Posted by Emily Singer
Earlier this year, Skidmore became one of four colleges in the country to win the 2012 Social Leadership Award from the Association for the Advancement of Sustainability in Higher Education (AASHE) for its new system of heating and cooling buildings. Rather than using oil or other non-renewable resources that contribute to climate change from carbon emissions, the College extracts its heat and cooling from the ground.
The College obtains its geothermal heat by digging 400 to 500 feet into the ground to access parts of the Earth where the temperature remains constant. Pipes are then filled with water and travel through the deep parts of the ground, where they pick up heat during the winter and deliver it to heat pumps in the buildings. The heat is then sent to a refrigerant, which transfers it into the air or water. This process is reversed during the summer so that the heat pump takes the heat out of the building instead.
The Murray-Aikins Dining Hall, the Arthur Zankel Music Center and the apartments of the Northwoods Village all use geothermal heating to control temperatures, making up for 16% of the total square footage of the campus, according to a recent press release from Communications. (link?)
According to Sustainability Coordinator Riley Neugebauer, there are more plans for implementing geothermal heating for Scribner Village and the Arts Quad (Filene Hall, Janet Kinghorn Bernhard Theater and the Saisselin Art Building), which will be using a shared "district" system. This system has already been installed in Filene Hall and the Saisselin Art Building, and the Bernhard Theater's system is tentatively scheduled for the Spring of 2014.
"This will make Skidmore College one of the first [colleges] in the Northeast to implement a district geothermal system," Neugebauer said, adding that the district system would contribute to increase efficiency and use for the geothermal heat to all of the art buildings.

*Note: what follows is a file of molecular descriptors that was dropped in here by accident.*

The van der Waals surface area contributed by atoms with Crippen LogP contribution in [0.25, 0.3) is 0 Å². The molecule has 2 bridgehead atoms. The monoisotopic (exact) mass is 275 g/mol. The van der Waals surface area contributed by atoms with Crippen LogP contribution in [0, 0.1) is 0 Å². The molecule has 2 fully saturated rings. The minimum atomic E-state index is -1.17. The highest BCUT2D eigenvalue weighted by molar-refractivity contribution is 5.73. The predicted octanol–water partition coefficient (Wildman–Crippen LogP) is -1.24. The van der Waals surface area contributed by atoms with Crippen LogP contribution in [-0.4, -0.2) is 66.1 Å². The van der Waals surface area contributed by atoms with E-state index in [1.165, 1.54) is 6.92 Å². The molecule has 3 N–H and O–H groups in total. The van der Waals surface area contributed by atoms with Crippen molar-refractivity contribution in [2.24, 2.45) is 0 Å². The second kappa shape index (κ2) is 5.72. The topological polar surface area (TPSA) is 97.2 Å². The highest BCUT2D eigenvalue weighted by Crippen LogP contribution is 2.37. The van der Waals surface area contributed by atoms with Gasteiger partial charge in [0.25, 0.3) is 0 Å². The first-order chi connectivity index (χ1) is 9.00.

"We also hope to improve the efficiency of our geothermal technology through new district system, which are already in use in other parts of the world," Paul Lundberg, capital projects supervisor for Facilities Services said in the press release. "We are one of the first in the Northeast to implement a district geothermal system."
The College first used this system when the Northwoods Village opened during the 2006 - 2007 academic year. The system was later extended to the other two buildings during the 2009 - 2010 academic year.
Once newer projects are completed, including the replacement of Scribner Village and the renovation of the Dance Theater, 36% of the buildings on campus will be heated and cooled by geothermal processes. The College's goal, according to the press release, is to be 50% heated by geothermal means by 2020.
"Our goal is to lessen Skidmore's climate impact by using a renewable energy source and reducing our greenhouse emissions," Neugebauer said.
The award is a tribute to the work the College has put forth towards increasing its sustainability, which was noted by Paul Rowland, executive director of AASHE.
"As a growing number of sustainability activities take place on our campuses, we have expanded our awards program to recognize the diverse institutions and the diverse initiatives that advance sustainability," Rowland said in a recent press release.
This, amongst many other measures, will help the College create a campus that is protective of the environment and encourage other college campuses to do the same.